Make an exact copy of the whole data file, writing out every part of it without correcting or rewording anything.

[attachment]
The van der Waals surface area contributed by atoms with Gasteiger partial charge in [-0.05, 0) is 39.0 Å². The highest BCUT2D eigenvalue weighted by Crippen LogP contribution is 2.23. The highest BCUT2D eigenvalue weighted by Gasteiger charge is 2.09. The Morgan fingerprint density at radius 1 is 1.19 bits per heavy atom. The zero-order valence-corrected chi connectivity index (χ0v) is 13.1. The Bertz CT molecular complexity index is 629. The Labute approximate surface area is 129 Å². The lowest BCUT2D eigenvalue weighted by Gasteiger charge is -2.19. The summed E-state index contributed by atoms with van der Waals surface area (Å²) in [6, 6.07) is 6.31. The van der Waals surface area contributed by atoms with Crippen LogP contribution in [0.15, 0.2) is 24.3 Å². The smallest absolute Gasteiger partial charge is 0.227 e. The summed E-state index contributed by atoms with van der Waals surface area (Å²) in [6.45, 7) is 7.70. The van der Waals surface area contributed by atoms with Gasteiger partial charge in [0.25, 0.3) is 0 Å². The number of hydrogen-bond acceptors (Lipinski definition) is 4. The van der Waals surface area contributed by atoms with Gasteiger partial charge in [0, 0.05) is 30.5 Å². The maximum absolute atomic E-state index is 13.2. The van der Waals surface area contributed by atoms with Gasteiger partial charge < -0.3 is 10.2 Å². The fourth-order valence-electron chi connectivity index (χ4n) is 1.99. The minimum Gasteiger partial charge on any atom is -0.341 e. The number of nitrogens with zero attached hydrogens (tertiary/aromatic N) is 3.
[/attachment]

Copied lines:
The van der Waals surface area contributed by atoms with Gasteiger partial charge in [-0.05, 0) is 39.0 Å². The highest BCUT2D eigenvalue weighted by Crippen LogP contribution is 2.23. The highest BCUT2D eigenvalue weighted by Gasteiger charge is 2.09. The Morgan fingerprint density at radius 1 is 1.19 bits per heavy atom. The zero-order valence-corrected chi connectivity index (χ0v) is 13.1. The Bertz CT molecular complexity index is 629. The Labute approximate surface area is 129 Å². The lowest BCUT2D eigenvalue weighted by Gasteiger charge is -2.19. The summed E-state index contributed by atoms with van der Waals surface area (Å²) in [6, 6.07) is 6.31. The van der Waals surface area contributed by atoms with Crippen LogP contribution in [0.15, 0.2) is 24.3 Å². The smallest absolute Gasteiger partial charge is 0.227 e. The summed E-state index contributed by atoms with van der Waals surface area (Å²) in [6.45, 7) is 7.70. The van der Waals surface area contributed by atoms with Gasteiger partial charge in [0.25, 0.3) is 0 Å². The number of hydrogen-bond acceptors (Lipinski definition) is 4. The van der Waals surface area contributed by atoms with Gasteiger partial charge in [0, 0.05) is 30.5 Å². The maximum absolute atomic E-state index is 13.2. The van der Waals surface area contributed by atoms with Gasteiger partial charge < -0.3 is 10.2 Å². The fourth-order valence-electron chi connectivity index (χ4n) is 1.99. The minimum Gasteiger partial charge on any atom is -0.341 e. The number of nitrogens with zero attached hydrogens (tertiary/aromatic N) is 3.